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An appreciation of the terms superheat and saturation is the key


to understanding and troubleshooting air conditioning and refrigeration systems. Illustrations in this document show closed
vessels for simplicity, but real systems consist of heat transfer
surfaces (condenser and evaporator), a compressor and a restriction device.

Goals
By the end of this lesson you will understand superheat, saturation, subcooling, temperature glide and how they pertain to air
conditioning and refrigeration systems. Azeotropic refrigerants
will also be explained.

Definitions

is gone. The weight of the tank is the only valid measure of


fullness.

Table 1 - Pressure - Temperature Chart


Temperature F
psig

R-22

R-134a

R-507A

R-290*

-41

-15

-52

-43.75

10

-20

-32

-18

20

-5

22

-17

-5

35

12

40

15

*R-290 is Propane

Saturation means that, in a closed container containing a single


fluid, the liquid and vapor have reached thermodynamic equilibrium. For this discussion, a single fluid may be a mixture of
fluids that act as one fluid. See azeotrope, further on. An easier
way to say, and understand this, is that the number of molecules
evaporating is the same as the number of molecules condensing back into liquid, regardless of the temperature. At equilibrium, the pressure of the mix will be directly proportional to the
temperature of the mix. See Figure 1.
In the hotter instance, the pressure will increase because more
molecules are hitting the inside of the container. As long as liquid and vapor are present in the vessel at the same time, the
fluid will be saturated and follow this rule. An everyday example is the propane tank on a gas grill. A pressure gauge on the
tank will not indicate how full the tank is, only the pressure, and
therefore, the temperature of the propane. The temperaturepressure chart Table 1, shows this relationship. Once all the liquid propane is used, the pressure will begin to drop, but this is
not useful information at that point since the usable propane

If liquid is not present in the vessel, the direct pressure-temperature relationship is no longer valid.
The saturation, or pressure-temperature relationship, is fixed
for each fluid. In refrigeration and air conditioning, charts are
readily available for all common refrigerants. At saturation, the
fluid is evaporating and condensing at the same time and rate;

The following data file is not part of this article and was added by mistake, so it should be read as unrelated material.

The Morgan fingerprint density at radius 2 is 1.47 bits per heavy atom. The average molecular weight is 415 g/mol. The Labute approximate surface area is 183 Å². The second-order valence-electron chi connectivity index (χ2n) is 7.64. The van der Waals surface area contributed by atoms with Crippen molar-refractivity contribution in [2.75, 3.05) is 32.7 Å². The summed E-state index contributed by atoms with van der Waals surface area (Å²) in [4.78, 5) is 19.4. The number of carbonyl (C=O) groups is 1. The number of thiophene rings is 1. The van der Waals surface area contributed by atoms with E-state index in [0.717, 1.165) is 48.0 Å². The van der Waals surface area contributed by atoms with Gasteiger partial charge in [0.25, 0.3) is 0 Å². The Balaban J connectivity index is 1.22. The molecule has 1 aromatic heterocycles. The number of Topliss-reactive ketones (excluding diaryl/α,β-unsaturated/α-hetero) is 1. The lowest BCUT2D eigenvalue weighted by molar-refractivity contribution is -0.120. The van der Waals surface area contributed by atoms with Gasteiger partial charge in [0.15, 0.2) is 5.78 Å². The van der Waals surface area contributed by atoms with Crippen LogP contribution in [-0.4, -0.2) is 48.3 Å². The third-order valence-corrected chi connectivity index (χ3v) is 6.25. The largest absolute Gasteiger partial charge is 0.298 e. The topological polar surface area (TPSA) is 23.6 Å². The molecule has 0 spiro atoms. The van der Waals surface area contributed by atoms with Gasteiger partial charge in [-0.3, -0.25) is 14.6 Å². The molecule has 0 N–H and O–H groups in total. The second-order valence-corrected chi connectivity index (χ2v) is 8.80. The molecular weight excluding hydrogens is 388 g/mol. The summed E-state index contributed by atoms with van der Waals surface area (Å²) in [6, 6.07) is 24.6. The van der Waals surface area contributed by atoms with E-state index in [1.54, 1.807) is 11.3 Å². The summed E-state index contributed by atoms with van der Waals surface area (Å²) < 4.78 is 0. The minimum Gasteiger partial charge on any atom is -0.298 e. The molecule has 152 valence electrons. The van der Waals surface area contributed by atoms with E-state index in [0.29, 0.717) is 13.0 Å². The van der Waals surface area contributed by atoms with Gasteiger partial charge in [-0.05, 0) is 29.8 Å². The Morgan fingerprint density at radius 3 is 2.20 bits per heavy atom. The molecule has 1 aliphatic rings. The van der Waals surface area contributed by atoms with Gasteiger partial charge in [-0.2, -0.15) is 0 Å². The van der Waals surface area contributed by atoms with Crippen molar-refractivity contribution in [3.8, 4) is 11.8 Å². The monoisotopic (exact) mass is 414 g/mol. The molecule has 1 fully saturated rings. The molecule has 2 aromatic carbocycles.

so there is no net change in heat or temperature of the fluid. If
the evaporating molecules are allowed to move away from the
closed chamber, they will take heat along with them, if more
molecules are forced into the vessel, they will bring heat to the
liquid as they condense.
This pressure-temperature or temperature-pressure relationship is the basis of all air conditioning and refrigeration. By controlling the pressure of a refrigerant, the boiling temperature of
the refrigerant can be selected. It is strange to think of boiling
at a cold temperature, but refrigerants routinely boil at temperatures below 0F. Table 2 illustrates this characteristic. Note that

Figure 1 - Fluid in a Saturated Condition

= Vapor Molecule
= Liquid Molecule

Room Temperature

Hotter

Colder

In a saturated state, for every molecule evaporating into vapor, there is a molecule condensing into a liquid.
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this chart relates pressure to temperature while Table 1 relates


temperature to pressure. The data is the same, only the way of
showing it is different.

and not mixtures of liquids. R-507A is a mixture of two refrigerants (50/50 mix of R-125 and R-143a) but acts as a single component under most conditions.

Table 2 - Temperature - Pressure Chart

Zeotropic refrigerants are mixtures in which the components


cause the boiling point and condensing point to occur at slightly different temperatures. They are also subject to fractional
distillation or fractionation. This means that each component
can boil out of the mixture separately and affect the ratio of the
components in the remaining mixture. In both the liquid and vapor phase, the mixture will perform as a single fluid, but during
evaporation and condensing, the components will act independently. Charts for these refrigerants are not strictly saturation
charts, but instead show bubble and dew point.

Temp.
F

psig
R-22

R-134a

R-507A

R-290*

-20

10.2

3.7 inHg

18

11

24

14.2

35.3

23.9

20

43.1

18.4

58.8

41.1

40

68.6

35

89.9

63.9

60

102

57.4

129.9

93

*R-290 is Propane

Superheat occurs when heat is added after all the liquid in a


closed vessel or system has evaporated. Once all the liquid is
gone, additional heat will raise the temperature of the gas, without raising its pressure. Since there is no liquid present at the
same time, the fluid is not saturated and the pressure-temperature relationship of saturation no longer applies.
Superheat is a condition where the vapor is warmer than the